Optonongenetic enhancement of activity in primary cortical neurons.

Journal of the Optical Society of America. A, Optics, Image Science, and Vision
Silvia GhirgaMarco Leonetti

Abstract

It has been recently demonstrated that the exposure of naive neuronal cells to light-at the basis of optogenetic techniques and calcium imaging measurements-may alter neuronal firing. Indeed, understanding the effect of light on nongenetically modified neurons is crucial for a correct interpretation of calcium imaging and optogenetic experiments. Here we investigated the effect of continuous visible LED light exposure (490 nm, $ 0.18 {-} 1.3\;{\rm mW}/{{\rm mm}^2} $0.18-1.3mW/mm2) on spontaneous activity of primary neuronal networks derived from the early postnatal mouse cortex. We demonstrated, by calcium imaging and patch clamp experiments, that illumination higher than $ 1.0\;{\rm mW}/{{\rm mm}^2} $1.0mW/mm2 causes an enhancement of network activity in cortical cultures. We investigated the possible origin of the phenomena by blocking the transient receptor potential vanilloid 4 (TRPV4) channel, demonstrating a complex connection between this temperature-dependent channel and the measured effect. The results presented here shed light on an exogenous artifact, potentially present in all calcium imaging experiments, that should be taken into account in the analysis of fluorescence data.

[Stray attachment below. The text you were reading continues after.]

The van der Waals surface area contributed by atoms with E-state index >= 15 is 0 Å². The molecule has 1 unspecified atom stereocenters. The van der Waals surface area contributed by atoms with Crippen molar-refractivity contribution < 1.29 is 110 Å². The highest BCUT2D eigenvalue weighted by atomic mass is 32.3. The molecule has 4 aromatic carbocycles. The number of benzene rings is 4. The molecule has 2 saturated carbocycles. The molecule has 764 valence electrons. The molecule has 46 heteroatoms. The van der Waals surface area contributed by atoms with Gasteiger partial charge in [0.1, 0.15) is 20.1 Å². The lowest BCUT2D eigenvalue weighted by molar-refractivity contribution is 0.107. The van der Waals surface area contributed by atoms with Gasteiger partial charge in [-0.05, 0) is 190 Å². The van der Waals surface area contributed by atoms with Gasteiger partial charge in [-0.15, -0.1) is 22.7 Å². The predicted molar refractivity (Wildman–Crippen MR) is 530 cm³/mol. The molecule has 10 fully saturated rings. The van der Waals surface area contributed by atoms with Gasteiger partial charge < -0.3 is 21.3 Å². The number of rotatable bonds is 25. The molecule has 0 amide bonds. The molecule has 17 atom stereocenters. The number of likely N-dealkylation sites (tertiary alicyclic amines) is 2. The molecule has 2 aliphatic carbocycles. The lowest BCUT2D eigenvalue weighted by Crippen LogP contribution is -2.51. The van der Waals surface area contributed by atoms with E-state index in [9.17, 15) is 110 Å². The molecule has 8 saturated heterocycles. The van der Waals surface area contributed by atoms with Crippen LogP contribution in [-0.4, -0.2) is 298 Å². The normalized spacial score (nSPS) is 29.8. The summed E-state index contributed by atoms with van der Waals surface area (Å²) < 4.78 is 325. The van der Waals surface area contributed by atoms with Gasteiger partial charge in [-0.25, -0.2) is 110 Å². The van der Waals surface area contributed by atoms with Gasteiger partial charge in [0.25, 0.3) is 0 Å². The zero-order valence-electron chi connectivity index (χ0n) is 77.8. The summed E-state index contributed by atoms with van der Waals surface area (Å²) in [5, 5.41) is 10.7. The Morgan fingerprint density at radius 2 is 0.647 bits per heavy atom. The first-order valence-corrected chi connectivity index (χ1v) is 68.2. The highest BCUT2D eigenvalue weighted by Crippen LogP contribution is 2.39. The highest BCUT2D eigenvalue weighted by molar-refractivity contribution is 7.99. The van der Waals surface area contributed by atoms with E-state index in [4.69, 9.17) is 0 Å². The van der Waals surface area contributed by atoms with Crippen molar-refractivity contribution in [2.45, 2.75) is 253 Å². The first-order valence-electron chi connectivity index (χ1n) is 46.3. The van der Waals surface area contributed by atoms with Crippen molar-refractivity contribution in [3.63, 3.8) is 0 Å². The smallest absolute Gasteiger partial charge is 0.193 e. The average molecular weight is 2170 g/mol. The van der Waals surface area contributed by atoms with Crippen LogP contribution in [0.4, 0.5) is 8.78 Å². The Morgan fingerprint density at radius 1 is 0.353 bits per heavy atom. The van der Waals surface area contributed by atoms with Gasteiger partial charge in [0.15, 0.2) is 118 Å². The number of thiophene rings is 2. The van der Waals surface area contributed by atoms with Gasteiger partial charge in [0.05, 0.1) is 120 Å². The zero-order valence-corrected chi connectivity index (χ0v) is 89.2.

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Citations

Jul 9, 2020·Biomedical Optics Express·Darya V SpiryovaAlexander E Moskalensky
May 17, 2021·Cell Death & Disease·Carlo BrighiSilvia Di Angelantonio

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